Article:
I first “met” Seth Gordon on-line in a free-for-all sponsored by the American Music Center known then as the NewMusicBox Forum. I was experimenting with an on-line persona modeled on the name of my publishing company, Not Nice Music, and Seth was struggling to define himself. In fact, this year Seth finally paid his dues and became a member of the American Music Center, although I cannot explain to you why.
Seth pays the rent by working as a librarian in a college library, and he supervises a motley crew of pay-their-way -through-college interns, many of whom do not appreciate the subtleties of the Dewey Decimal system to Seth’s satisfaction. After all, these students managed to be accepted into college – how could they be so stupid? I, on the other hand, was frustrated by the stupidity of the establishment, of the assumptions that mired my elders in blindness. In youth, I saw possibility; in youth, Seth saw ignorance. Although it ostensibly had no connection at all to the topic of new music, we engaged in a prolonged on-line battle that was undoubtedly ignored by the other readers of NewMusicBox. I defended youth, he denounced it. I assumed he was older than I was and out-of-touch; in fact, Seth is younger than I am and much more in touch with youth culture than I will ever be. We never reached an impasse, and some rather nasty insults were traded back and forth.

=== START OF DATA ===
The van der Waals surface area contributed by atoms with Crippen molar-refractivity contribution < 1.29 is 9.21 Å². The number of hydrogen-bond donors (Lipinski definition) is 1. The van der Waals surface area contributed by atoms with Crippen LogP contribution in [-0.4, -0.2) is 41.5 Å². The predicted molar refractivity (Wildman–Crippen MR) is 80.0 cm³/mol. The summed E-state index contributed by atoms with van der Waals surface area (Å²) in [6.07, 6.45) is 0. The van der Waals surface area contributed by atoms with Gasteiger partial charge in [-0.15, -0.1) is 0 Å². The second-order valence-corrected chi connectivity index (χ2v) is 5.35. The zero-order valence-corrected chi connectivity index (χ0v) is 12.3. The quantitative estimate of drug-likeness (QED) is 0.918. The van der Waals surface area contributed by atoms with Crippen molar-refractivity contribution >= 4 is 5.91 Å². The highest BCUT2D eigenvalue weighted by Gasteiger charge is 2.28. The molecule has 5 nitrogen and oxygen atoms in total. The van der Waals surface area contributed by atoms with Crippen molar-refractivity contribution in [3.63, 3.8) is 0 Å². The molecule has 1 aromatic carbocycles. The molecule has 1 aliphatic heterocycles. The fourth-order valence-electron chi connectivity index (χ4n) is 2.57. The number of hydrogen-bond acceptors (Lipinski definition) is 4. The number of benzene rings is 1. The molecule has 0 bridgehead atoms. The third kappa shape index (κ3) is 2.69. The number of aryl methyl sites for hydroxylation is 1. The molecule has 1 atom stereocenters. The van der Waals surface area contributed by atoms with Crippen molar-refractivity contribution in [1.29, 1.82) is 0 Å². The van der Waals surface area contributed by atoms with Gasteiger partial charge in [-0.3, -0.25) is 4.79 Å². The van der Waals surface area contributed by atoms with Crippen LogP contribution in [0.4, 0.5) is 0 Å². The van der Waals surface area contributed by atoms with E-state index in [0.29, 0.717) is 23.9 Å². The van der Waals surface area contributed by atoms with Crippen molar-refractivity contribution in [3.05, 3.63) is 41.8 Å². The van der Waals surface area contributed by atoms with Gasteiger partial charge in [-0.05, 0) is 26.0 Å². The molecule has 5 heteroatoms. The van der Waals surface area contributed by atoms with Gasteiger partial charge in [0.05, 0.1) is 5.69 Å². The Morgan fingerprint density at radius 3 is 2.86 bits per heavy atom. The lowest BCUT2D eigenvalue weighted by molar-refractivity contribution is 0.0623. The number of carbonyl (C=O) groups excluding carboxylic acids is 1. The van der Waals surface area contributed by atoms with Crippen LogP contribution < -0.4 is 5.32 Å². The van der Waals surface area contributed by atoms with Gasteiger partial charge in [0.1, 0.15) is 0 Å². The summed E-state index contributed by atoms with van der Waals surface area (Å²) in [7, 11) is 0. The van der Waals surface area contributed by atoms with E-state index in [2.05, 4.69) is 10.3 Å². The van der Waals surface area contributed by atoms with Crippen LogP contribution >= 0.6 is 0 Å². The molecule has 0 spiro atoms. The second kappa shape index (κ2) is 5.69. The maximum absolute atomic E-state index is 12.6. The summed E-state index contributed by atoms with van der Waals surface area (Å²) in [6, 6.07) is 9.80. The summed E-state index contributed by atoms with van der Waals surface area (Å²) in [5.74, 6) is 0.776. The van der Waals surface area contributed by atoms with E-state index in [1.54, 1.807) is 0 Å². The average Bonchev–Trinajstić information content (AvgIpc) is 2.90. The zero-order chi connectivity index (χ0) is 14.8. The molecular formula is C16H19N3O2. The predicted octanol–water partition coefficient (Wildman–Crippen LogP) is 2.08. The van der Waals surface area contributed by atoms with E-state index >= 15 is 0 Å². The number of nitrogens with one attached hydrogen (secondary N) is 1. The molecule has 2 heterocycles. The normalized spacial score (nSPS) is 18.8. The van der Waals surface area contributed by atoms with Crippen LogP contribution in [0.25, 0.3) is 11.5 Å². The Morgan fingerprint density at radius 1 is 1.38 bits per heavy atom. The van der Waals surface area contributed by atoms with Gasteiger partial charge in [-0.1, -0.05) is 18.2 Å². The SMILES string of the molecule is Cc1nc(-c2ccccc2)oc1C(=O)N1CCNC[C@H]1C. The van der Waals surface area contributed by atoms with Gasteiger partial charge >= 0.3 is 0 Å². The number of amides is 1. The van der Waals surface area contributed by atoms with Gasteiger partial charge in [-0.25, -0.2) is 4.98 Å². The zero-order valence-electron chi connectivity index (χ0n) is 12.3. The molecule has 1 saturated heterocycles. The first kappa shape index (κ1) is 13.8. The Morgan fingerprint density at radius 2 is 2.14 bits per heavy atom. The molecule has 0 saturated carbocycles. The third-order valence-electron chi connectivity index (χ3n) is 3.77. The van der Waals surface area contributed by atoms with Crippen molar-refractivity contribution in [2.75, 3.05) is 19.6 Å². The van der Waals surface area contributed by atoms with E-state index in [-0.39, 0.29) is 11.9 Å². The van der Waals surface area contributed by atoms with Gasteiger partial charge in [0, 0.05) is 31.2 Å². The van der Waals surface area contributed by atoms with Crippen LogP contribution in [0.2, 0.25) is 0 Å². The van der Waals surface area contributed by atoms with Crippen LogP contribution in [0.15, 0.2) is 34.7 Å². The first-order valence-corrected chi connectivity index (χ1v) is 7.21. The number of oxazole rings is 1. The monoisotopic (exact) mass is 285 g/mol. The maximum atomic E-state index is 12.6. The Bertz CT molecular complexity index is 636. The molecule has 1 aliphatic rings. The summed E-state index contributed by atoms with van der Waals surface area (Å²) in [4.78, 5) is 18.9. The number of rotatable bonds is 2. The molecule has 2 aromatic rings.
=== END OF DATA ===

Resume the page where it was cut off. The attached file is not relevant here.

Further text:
Professionally, I have achieved some success as a project manager, the principle function of which is to remember countless small details about a project, see the forest for the trees, and make sure everyone else who is working on the project is aware of what everyone else is up to, and that no detail falls through the cracks. As I move from project to project, my brain purges itself of these details to make room for the countless details of the next project. It is probably this talent for purposeful forgetfulness that led me, mere months after my heated argument with Seth, to lead me to leap to his defense in another context dealing directly with music. To this day, Seth cannot understand how, after dismissing him so directly, I could come to defend him with equal passion. To be honest, I simply forgot that the Seth I was passionately defending was the same Seth I had dismissed as an ignorant and prejudiced old codger. Years later, after countless (you may count the number of times I use “countless” in this essay) on-line exchanges and private e-mails, we finally met, face-to-face, in a favorite restaurant of mine in the West Village, and had a wonderful conversation. Since that encounter, we’ve kept in touch, through e-mail, on the telephone, and, when we can, in person. You see, Seth is relatively poor and living in Brooklyn, and I am relatively poor and living in Manhattan, and our mutually exclusive provincialism tends to strand us in our own boroughs.